Olya saw Alek again once, several years after their quick divorce. He was in town visiting his elderly mother and turned up at Olya’s to beg her to return. She was about to go grocery shopping and had just put on her signature strawberry lipstick. He looked at her with a stranger’s voracity, as though he was seeing a beautiful woman for the first time. She refused. Her mother had always said, If he hits you once, he’ll hit you again.
He asked whether he could see his daughter. “She’s on vacation on the Black Sea with my parents,” Olya lied. Marina was doing her homework just two closed doors away.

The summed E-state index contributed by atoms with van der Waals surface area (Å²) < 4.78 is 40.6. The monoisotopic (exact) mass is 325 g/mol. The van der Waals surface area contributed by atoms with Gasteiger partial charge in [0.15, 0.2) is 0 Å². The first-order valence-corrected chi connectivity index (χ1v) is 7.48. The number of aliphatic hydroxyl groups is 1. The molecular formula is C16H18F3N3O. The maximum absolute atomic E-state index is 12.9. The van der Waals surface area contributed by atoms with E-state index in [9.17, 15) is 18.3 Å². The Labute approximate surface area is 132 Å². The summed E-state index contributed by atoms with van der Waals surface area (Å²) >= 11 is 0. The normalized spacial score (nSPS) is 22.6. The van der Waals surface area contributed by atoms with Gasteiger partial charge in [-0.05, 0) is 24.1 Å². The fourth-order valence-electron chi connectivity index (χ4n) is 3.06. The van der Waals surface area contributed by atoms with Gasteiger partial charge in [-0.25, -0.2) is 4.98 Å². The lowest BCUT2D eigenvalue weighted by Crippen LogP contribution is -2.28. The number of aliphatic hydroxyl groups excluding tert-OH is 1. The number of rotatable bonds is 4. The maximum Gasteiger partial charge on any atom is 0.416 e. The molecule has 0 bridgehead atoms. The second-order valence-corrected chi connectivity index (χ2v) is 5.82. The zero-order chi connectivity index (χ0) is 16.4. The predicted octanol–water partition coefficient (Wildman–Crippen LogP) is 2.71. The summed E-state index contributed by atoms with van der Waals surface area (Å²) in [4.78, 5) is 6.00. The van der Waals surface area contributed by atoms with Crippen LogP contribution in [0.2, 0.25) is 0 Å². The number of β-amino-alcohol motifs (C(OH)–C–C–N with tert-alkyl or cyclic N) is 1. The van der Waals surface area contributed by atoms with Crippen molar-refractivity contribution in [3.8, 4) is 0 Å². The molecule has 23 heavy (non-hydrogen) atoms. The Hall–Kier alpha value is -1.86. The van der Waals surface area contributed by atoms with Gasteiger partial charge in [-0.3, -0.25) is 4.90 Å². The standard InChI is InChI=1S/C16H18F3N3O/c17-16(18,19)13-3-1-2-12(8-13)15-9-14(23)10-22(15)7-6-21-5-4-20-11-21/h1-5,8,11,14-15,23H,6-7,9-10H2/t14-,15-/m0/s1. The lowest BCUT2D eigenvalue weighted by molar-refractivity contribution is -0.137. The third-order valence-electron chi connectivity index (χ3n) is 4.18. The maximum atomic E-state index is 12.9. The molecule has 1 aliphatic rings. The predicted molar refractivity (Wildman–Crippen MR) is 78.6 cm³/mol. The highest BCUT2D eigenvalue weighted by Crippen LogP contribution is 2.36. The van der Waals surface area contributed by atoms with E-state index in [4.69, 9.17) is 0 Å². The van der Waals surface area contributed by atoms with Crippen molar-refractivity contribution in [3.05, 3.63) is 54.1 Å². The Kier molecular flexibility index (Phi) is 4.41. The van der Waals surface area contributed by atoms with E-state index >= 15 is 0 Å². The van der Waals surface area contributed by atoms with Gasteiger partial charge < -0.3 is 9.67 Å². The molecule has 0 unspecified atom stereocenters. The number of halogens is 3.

“Next time, then,” Alek said. His eyes were still mischievous but tired.
Olya never tried to find him. She didn’t want his money. She didn’t want anything from him. A few months after his visit, she heard through the town’s rumor mill that some woman had come to Stavropol in search of Alek, claiming to be pregnant by him. Another naive soul trying to capture an officer.
To entertain your wife, become a soldier.
This short story is taken from the collection Snow in May by Kseniya Melnik, available now from 4th Estate.